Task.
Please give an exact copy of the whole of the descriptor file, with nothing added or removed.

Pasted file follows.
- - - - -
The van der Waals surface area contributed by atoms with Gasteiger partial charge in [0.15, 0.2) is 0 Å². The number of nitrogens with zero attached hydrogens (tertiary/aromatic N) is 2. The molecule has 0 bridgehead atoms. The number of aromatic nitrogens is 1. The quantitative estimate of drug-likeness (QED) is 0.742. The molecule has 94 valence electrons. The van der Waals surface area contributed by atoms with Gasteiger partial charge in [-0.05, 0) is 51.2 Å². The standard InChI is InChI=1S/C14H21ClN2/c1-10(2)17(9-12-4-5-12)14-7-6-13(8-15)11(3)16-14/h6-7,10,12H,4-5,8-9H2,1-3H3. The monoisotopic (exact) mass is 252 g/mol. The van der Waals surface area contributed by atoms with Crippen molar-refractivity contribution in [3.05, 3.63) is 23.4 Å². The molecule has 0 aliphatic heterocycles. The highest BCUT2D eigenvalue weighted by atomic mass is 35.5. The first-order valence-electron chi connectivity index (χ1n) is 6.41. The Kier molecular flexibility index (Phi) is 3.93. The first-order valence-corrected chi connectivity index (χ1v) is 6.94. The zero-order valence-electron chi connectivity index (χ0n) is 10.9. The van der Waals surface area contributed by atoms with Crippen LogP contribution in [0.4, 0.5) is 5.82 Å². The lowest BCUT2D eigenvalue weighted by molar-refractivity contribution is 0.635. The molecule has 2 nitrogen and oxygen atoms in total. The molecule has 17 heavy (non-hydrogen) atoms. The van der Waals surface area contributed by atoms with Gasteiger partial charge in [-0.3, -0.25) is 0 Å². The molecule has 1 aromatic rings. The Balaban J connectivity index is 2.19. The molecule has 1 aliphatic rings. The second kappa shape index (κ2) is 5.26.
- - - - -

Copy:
The van der Waals surface area contributed by atoms with Gasteiger partial charge in [0.15, 0.2) is 0 Å². The number of nitrogens with zero attached hydrogens (tertiary/aromatic N) is 2. The molecule has 0 bridgehead atoms. The number of aromatic nitrogens is 1. The quantitative estimate of drug-likeness (QED) is 0.742. The molecule has 94 valence electrons. The van der Waals surface area contributed by atoms with Gasteiger partial charge in [-0.05, 0) is 51.2 Å². The standard InChI is InChI=1S/C14H21ClN2/c1-10(2)17(9-12-4-5-12)14-7-6-13(8-15)11(3)16-14/h6-7,10,12H,4-5,8-9H2,1-3H3. The monoisotopic (exact) mass is 252 g/mol. The van der Waals surface area contributed by atoms with Crippen molar-refractivity contribution in [3.05, 3.63) is 23.4 Å². The molecule has 0 aliphatic heterocycles. The highest BCUT2D eigenvalue weighted by atomic mass is 35.5. The first-order valence-electron chi connectivity index (χ1n) is 6.41. The Kier molecular flexibility index (Phi) is 3.93. The first-order valence-corrected chi connectivity index (χ1v) is 6.94. The zero-order valence-electron chi connectivity index (χ0n) is 10.9. The van der Waals surface area contributed by atoms with Crippen LogP contribution in [0.4, 0.5) is 5.82 Å². The lowest BCUT2D eigenvalue weighted by molar-refractivity contribution is 0.635. The molecule has 2 nitrogen and oxygen atoms in total. The molecule has 17 heavy (non-hydrogen) atoms. The van der Waals surface area contributed by atoms with Gasteiger partial charge in [-0.3, -0.25) is 0 Å². The molecule has 1 aromatic rings. The Balaban J connectivity index is 2.19. The molecule has 1 aliphatic rings. The second kappa shape index (κ2) is 5.26.